A grand classical pillar for David Stockton, who died in 1858, and his family. Although age has softened the edges, the inscription was deep enough that it is still quite legible. Observant viewers will note the moon in the upper right corner of the picture.
An attractive marble shaft that reminds old Pa Pitt of the rook from a chess game. It was put up in about 1877 to mark the plot of an intertwined set of German families. Fridolin Batsch, who died in 1877 at the age of 31, is almost certainly the same woman who came into the United States from Wurtemberg, Germany, in 1866, at the age of 21. Since she came steerage, the family must have done well in the next decade to afford this monument.
In this section of the Allegheny Cemetery are several circular burial plots, in which there is usually a prominent central monument—like an obelisk—with a number of graves orbiting it, all inside a stone ring. The Wood plot includes this somewhat elaborate shaft, which originally supported an urn at the top; the urn has fallen, and old Pa Pitt sure is glad he wasn’t there when it happened.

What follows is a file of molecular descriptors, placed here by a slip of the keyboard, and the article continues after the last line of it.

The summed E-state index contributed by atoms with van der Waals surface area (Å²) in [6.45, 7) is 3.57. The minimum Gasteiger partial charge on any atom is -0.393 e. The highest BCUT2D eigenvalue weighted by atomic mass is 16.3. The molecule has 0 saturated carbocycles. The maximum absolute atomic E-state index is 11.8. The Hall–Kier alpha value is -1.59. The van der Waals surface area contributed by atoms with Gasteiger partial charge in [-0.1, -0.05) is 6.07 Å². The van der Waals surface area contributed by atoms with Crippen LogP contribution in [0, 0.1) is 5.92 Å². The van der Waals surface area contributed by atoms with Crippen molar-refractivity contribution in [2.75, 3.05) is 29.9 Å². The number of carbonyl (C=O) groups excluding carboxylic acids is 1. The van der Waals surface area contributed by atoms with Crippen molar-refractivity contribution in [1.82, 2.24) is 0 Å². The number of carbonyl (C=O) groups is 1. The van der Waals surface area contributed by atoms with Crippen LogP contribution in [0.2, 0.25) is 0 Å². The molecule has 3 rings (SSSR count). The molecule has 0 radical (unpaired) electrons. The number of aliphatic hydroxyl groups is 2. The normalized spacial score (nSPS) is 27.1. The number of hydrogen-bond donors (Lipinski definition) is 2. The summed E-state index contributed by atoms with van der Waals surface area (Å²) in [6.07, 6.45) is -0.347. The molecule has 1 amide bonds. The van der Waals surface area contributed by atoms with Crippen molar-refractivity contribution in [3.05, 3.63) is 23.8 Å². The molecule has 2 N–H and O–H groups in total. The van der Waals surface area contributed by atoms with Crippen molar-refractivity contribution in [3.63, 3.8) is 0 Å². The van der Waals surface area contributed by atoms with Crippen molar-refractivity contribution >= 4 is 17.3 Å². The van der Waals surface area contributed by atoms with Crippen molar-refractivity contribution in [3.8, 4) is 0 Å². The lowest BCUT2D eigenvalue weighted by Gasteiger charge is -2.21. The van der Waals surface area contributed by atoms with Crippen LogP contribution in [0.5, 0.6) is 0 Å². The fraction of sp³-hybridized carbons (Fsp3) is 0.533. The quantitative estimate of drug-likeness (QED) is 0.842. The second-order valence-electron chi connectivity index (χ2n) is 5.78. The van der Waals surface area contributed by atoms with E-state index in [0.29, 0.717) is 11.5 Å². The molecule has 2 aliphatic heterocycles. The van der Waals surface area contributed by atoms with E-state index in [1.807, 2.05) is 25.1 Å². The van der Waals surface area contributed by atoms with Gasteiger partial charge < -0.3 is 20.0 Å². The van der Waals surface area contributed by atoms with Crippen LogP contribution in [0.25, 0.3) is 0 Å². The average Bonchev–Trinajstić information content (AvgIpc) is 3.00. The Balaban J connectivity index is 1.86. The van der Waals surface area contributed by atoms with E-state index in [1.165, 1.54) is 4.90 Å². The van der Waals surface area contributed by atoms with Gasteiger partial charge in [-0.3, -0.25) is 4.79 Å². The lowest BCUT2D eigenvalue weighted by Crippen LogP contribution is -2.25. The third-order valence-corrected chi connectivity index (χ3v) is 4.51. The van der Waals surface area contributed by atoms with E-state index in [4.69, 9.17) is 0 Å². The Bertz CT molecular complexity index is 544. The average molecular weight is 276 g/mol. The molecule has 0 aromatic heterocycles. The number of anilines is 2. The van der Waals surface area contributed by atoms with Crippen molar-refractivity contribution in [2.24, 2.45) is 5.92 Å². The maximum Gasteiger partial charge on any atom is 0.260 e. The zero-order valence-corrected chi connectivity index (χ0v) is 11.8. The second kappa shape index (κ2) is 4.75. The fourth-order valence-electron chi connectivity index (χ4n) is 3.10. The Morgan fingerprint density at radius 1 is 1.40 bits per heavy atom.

This octagonal shaft includes a very unusual portrait head of the Rev. Mr. Walther, along with an open book on which there is an inscription that Father Pitt could not quite read. The date of birth appears to be 1784, but old Pa Pitt could not make out the date of death. The style of the monument is of the 1860s or so, and one suspects that this is one of the monuments moved here when the cemetery moved from Troy Hill. (The Smithfield Cemetery was originally downtown; it moved to Troy Hill in 1860 and to its final home in 1886—thus the name “Smithfield East End Cemetery,” to distinguish this location from its former locations.)